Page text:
(Published in Malay Mail on 29 May 2009. Click here for the online version)
EVERY morning – when my mood is as grey as unpolished Royal Selangor Pewter merchandise – I tune in to Lite FM during the ho-hum journey to the office to tune-out the work that awaits.
Last Thursday, as usual, the wacky duo, PK and Sara, were entertaining the listeners with an intriguing point of contention: Should you, should you not (try to, at least) change for your partner.
What a topic. One rather indignantly aghast (and rather comical) listener, Ruth, called in to let off some “steam”. How could anyone, dare even think of “changing” even for someone we love. Banish such thoughts. Never. Her frustration was so palpable I could almost touch it at my end.
By and large, a woman is accused of turning into something else, other than the highly exciting person she once was, after fate is somewhat sealed with a relationship commitment or marriage. Men, too, have been accused of being guilty of the same offence. But human relationships are, at least to me, like a Product Life Cycle (PLC): introduction, growth, maturity and decline.
Basically, the PLC graph indicates a succession of strategies used by management as a product goes through its various stages. The environment in which a product is sold naturally changes over time, and knowing thy turf therefore can make or break its success. I think that’s enough (yawn) economics for today.
During the first two stages of “how do you do and wanna do stuff together”, the sizzling human chemistry
erects a façade over our idiosyncrasies.
Potentially fatal differences rarely surface. We are focused on learning our partner’s behaviour and disposition to the exclusion of others.
The dopamine and ocytoxin are kicking in. And like any other learning process, it’s naturally stimulating
because we are wading into uncharted water. Or so our hormones tell us. Into growth and the beginnings of maturity (insert the word marriage whenever appropriate), when the novelty of My Chemical Romance starts to simmer, reality begins to kick in. The real tests of making ends meet each month, and of raising children, and of enduring in-laws are thrown into the equation and… our partner’s conflicting views and habits seem to easily annoy us.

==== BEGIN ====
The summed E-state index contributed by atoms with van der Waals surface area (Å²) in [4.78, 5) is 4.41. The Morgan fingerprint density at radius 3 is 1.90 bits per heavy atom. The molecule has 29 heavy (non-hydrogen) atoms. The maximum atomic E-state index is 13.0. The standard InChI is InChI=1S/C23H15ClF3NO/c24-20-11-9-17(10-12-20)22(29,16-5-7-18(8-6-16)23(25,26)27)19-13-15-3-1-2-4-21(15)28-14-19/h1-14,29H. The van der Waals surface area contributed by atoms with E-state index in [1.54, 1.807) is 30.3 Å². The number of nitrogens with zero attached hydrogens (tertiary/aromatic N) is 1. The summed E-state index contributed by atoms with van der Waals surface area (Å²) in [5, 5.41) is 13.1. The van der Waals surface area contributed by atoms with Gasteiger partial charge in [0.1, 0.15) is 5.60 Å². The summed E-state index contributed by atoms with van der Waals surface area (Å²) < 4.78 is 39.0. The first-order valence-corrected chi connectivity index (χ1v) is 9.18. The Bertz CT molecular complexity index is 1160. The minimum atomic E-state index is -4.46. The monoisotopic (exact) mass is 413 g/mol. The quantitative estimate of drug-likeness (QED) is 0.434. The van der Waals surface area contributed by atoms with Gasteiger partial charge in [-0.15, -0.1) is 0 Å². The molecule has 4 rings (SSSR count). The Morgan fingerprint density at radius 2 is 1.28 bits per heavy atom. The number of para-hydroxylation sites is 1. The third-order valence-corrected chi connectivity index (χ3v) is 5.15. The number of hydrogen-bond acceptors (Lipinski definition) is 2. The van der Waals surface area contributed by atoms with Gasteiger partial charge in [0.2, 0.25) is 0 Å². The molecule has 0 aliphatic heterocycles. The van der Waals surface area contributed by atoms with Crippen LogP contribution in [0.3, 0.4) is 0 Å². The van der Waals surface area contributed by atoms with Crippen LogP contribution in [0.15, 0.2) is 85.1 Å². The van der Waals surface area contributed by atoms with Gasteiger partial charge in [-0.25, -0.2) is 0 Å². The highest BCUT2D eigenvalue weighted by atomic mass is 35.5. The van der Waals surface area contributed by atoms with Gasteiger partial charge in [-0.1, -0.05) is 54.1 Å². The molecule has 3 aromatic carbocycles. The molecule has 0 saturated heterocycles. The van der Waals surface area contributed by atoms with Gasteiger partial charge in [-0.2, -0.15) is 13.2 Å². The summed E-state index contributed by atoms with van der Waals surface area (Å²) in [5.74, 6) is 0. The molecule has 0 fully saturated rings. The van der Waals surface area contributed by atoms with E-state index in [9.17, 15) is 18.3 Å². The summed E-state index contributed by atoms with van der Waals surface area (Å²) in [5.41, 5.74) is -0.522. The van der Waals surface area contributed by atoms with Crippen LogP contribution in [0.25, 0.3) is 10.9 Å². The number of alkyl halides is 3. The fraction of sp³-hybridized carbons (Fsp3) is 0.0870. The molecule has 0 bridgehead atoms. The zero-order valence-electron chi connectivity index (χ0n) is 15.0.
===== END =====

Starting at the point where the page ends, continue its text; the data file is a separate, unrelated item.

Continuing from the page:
We try to fashion (a nicer word than “change”) our partner into thinking or acting the way we do. Well, isn’t my happiness yours, no?
Altercations do happen; words spoken in haste are stored as ammunition for the next round. But the tail end of maturity will very much determine the inclination of the decline in this life cycle.
Change, by whatever name, may be foreign to digest for many – be it in a relationship or a political party. The idea of change itself can be unnerving.
Funny this because, whether we like it or not and which oft is repeated, the only constant is change.
Everything changes… the computer I’m typing on, the table it sits on, why the fingers I type these words with… (my beautiful fingernails won’t be as stunning in 10 years time).
Yes, we are included in the everything that is changing by the ticking seconds, whether we like or not. We grow older. But with the physical change, will there be the mental change?
To me, whenever the prospect of (having to) change dawns, I wrestle to let go of any fear, and try to embrace
the ‘newness’ like a fawning optimist – and pray for the best.
I know I sound like a pseudo-psychologist but probably the key to successfully changing is acceptance.
I was once a little vexed when my husband told me to comb my hair (as if I was a little girl) when on my way out to do some grocery shopping.
I gave him a deadpan stare, and muttered under my breath: “Come on! You loved my hair when we were dating”. A quick glance at the mirror nudged me into making sure I wouldn’t look like a frizzy-haired loony in Tesco.
Now, I sometimes ask if I look okay… Change for the better? Hopefully, sooner than later, when I may not have hair on my head to unfrizz.
Now that I am not as grey anymore, let me grab that first cup of coffee and hit the mountain of files on my desk. I see no change in my routine so far.
● Elviza Michele Kamal is looking for spare change for the coffee machine. She blogs at http://elviza.wordpress.com